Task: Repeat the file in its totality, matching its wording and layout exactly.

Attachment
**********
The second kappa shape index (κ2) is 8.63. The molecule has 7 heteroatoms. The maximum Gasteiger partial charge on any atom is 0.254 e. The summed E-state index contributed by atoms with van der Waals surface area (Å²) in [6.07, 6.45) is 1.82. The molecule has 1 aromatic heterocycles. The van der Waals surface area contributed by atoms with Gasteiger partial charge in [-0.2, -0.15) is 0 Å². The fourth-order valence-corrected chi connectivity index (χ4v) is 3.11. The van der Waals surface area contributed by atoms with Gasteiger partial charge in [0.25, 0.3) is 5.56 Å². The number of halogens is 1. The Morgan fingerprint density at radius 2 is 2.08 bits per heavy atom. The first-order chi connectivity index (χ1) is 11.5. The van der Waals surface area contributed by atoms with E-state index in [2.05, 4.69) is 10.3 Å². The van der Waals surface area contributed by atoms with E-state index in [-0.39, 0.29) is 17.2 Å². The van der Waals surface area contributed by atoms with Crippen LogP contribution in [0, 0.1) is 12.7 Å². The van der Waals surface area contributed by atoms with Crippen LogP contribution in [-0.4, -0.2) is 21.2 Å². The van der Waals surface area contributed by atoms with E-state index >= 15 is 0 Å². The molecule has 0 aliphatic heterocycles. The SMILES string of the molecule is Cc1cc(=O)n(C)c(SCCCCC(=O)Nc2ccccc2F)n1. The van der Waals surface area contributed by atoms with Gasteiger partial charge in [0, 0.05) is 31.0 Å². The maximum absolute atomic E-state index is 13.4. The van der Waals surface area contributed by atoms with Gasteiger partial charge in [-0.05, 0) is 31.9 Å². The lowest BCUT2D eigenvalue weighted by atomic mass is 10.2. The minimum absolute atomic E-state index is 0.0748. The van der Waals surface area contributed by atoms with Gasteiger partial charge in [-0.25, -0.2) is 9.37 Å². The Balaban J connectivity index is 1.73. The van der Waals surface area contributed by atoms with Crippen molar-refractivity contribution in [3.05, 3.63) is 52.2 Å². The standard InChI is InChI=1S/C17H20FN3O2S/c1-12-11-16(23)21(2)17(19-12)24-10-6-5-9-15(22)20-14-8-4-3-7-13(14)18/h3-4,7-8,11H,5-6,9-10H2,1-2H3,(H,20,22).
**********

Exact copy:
The second kappa shape index (κ2) is 8.63. The molecule has 7 heteroatoms. The maximum Gasteiger partial charge on any atom is 0.254 e. The summed E-state index contributed by atoms with van der Waals surface area (Å²) in [6.07, 6.45) is 1.82. The molecule has 1 aromatic heterocycles. The van der Waals surface area contributed by atoms with Gasteiger partial charge in [-0.2, -0.15) is 0 Å². The fourth-order valence-corrected chi connectivity index (χ4v) is 3.11. The van der Waals surface area contributed by atoms with Gasteiger partial charge in [0.25, 0.3) is 5.56 Å². The number of halogens is 1. The Morgan fingerprint density at radius 2 is 2.08 bits per heavy atom. The first-order chi connectivity index (χ1) is 11.5. The van der Waals surface area contributed by atoms with E-state index in [2.05, 4.69) is 10.3 Å². The van der Waals surface area contributed by atoms with E-state index in [-0.39, 0.29) is 17.2 Å². The van der Waals surface area contributed by atoms with Crippen LogP contribution in [0, 0.1) is 12.7 Å². The van der Waals surface area contributed by atoms with Crippen LogP contribution in [-0.4, -0.2) is 21.2 Å². The van der Waals surface area contributed by atoms with E-state index >= 15 is 0 Å². The molecule has 0 aliphatic heterocycles. The SMILES string of the molecule is Cc1cc(=O)n(C)c(SCCCCC(=O)Nc2ccccc2F)n1. The van der Waals surface area contributed by atoms with Gasteiger partial charge in [0, 0.05) is 31.0 Å². The maximum absolute atomic E-state index is 13.4. The van der Waals surface area contributed by atoms with Gasteiger partial charge in [-0.05, 0) is 31.9 Å². The lowest BCUT2D eigenvalue weighted by atomic mass is 10.2. The minimum absolute atomic E-state index is 0.0748. The van der Waals surface area contributed by atoms with Gasteiger partial charge in [-0.25, -0.2) is 9.37 Å². The Balaban J connectivity index is 1.73. The van der Waals surface area contributed by atoms with Crippen molar-refractivity contribution in [3.05, 3.63) is 52.2 Å². The standard InChI is InChI=1S/C17H20FN3O2S/c1-12-11-16(23)21(2)17(19-12)24-10-6-5-9-15(22)20-14-8-4-3-7-13(14)18/h3-4,7-8,11H,5-6,9-10H2,1-2H3,(H,20,22).